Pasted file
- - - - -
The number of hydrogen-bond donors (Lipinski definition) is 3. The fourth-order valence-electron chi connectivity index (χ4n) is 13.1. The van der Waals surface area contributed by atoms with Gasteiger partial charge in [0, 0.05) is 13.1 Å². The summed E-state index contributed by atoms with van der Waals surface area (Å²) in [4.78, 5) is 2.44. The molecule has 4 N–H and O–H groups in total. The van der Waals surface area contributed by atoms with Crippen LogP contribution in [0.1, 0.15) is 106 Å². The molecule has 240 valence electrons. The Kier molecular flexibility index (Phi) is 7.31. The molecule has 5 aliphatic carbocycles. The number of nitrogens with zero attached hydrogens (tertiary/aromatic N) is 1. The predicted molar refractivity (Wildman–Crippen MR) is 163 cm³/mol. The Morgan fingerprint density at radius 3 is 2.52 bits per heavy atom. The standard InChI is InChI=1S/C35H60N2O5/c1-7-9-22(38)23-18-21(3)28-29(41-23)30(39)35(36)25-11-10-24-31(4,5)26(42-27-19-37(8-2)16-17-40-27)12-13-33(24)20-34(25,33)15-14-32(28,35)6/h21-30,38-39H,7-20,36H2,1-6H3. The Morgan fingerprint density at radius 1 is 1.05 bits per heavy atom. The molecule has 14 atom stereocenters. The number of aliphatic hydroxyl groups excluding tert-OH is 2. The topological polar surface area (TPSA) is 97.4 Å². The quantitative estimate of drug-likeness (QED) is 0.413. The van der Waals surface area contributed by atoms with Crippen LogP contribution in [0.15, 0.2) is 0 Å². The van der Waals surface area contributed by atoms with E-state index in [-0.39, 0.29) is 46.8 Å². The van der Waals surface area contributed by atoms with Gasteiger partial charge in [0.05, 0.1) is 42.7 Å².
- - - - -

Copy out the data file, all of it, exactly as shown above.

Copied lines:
The number of hydrogen-bond donors (Lipinski definition) is 3. The fourth-order valence-electron chi connectivity index (χ4n) is 13.1. The van der Waals surface area contributed by atoms with Gasteiger partial charge in [0, 0.05) is 13.1 Å². The summed E-state index contributed by atoms with van der Waals surface area (Å²) in [4.78, 5) is 2.44. The molecule has 4 N–H and O–H groups in total. The van der Waals surface area contributed by atoms with Crippen LogP contribution in [0.1, 0.15) is 106 Å². The molecule has 240 valence electrons. The Kier molecular flexibility index (Phi) is 7.31. The molecule has 5 aliphatic carbocycles. The number of nitrogens with zero attached hydrogens (tertiary/aromatic N) is 1. The predicted molar refractivity (Wildman–Crippen MR) is 163 cm³/mol. The Morgan fingerprint density at radius 3 is 2.52 bits per heavy atom. The standard InChI is InChI=1S/C35H60N2O5/c1-7-9-22(38)23-18-21(3)28-29(41-23)30(39)35(36)25-11-10-24-31(4,5)26(42-27-19-37(8-2)16-17-40-27)12-13-33(24)20-34(25,33)15-14-32(28,35)6/h21-30,38-39H,7-20,36H2,1-6H3. The Morgan fingerprint density at radius 1 is 1.05 bits per heavy atom. The molecule has 14 atom stereocenters. The number of aliphatic hydroxyl groups excluding tert-OH is 2. The topological polar surface area (TPSA) is 97.4 Å². The quantitative estimate of drug-likeness (QED) is 0.413. The van der Waals surface area contributed by atoms with Crippen LogP contribution in [0.15, 0.2) is 0 Å². The van der Waals surface area contributed by atoms with E-state index in [-0.39, 0.29) is 46.8 Å². The van der Waals surface area contributed by atoms with Gasteiger partial charge in [0.05, 0.1) is 42.7 Å².